“I would say that (the sexual tension in ‘Macbeth’) has been increasing for more than a decade or so, and I think it’s just an indicator of the kind of things that interest us today. It was massively important to Kate Fleetwood and myself, and it was for me at the very beginning because, right at the start, I said to the director, ‘I want a young Lady Macbeth. I think this would create a very interesting dynamic, potentially.’ You know, two generations of age difference, which there was. And is it sexual? Oooh, yes. Yes! The way she talks in that soliloquy before she arrives…? The very first thing he says to her is, ‘My dearest love!’ This is one of the world’s great monsters. “My dearest love! Bring forth men-children only!’ Fantastic. Yeah, there’s sexuality in the relationship, isn’t there? And it’s incredibly important. Partly because she uses it as a weapon against him.” – Patrick Stewart

“I fully expected a PG rating (for ‘Coraline’) and would hope that parents would know their own kids well enough to see whether or not it would be appropriate for them, because there actually have been some 3- and 4-year-olds who can handle it, but there have also been some 11-year-olds who couldn’t handle it. It was always a delicate dance of where to go and how far to go.” – Henry Selick, director of Coraline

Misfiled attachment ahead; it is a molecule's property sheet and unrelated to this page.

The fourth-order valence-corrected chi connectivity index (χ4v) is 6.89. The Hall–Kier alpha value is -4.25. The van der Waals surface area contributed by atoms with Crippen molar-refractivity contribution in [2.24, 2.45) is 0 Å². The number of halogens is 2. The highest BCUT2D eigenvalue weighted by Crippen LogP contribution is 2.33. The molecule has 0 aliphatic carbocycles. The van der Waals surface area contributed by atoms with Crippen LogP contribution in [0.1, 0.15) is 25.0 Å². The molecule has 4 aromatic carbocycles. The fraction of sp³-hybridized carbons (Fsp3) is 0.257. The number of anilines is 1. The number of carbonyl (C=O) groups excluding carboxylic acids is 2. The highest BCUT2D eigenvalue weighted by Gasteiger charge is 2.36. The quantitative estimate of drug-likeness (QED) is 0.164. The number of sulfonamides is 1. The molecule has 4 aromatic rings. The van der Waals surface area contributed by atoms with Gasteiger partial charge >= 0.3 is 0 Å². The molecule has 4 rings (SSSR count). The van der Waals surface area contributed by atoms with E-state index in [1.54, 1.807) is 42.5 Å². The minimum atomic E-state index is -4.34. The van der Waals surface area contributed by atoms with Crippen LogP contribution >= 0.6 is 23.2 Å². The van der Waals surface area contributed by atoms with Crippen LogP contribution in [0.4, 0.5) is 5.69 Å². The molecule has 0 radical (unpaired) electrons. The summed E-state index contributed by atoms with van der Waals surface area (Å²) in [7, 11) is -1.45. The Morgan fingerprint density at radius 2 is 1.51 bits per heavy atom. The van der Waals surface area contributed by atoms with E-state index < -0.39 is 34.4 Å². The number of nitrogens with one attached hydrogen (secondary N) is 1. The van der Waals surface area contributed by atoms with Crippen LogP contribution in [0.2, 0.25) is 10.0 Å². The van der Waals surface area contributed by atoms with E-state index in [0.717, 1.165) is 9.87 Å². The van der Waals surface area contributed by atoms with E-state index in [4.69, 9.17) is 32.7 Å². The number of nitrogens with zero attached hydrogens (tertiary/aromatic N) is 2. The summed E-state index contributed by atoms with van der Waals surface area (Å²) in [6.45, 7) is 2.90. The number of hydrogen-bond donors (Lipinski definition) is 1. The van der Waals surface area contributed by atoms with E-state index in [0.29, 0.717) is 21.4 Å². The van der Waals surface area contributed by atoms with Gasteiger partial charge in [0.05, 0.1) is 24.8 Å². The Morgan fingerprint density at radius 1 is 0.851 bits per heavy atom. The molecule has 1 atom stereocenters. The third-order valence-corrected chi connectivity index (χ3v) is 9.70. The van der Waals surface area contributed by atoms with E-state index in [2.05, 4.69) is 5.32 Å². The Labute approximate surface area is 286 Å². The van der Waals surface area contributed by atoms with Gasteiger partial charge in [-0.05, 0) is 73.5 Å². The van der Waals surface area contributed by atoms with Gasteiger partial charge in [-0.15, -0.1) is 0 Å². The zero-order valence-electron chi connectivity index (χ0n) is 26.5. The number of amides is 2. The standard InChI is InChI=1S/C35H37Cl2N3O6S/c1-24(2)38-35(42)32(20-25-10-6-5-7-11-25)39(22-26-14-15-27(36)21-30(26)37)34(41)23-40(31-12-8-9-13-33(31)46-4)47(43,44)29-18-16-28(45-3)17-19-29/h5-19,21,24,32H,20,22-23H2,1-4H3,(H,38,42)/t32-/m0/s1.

“A lot of times, people hear a lot of buzz, and then they say, ‘What the fuck…?’ That’s the great thing about getting buzz for a movie: it’s like free promotion. And then the bad thing is that the message boards sometimes run wild on you.” – Ti West, director of House of the Devil

“I’d wanted to work with (Colin Farrell) for about seven years, and I got to know him, and when I finished the script for ‘Ondine,’ I sent it to him, and…I was kind of unsure as to what I’d written. Was it good? Was it bad? Was it a fairytale? Was it not? But he loved the character, and he just leapt on it and said, ‘I want to do this.’ So that was good.” Neil Jordan, director of Ondine

“C. Thomas Howell was the other finalist (for Marty McFly) at the time, but John Cusack was somebody we considered. Johnny Depp read for us, believe it or not. I don’t remember the screen test. I mean, I looked through the notes, and I said, ‘Geez, I don’t even remember that we read Johnny Depp!’ So whatever he did, it wasn’t all that memorable, I guess.” – Bob Gale, screenwriter and producer of Back to the Future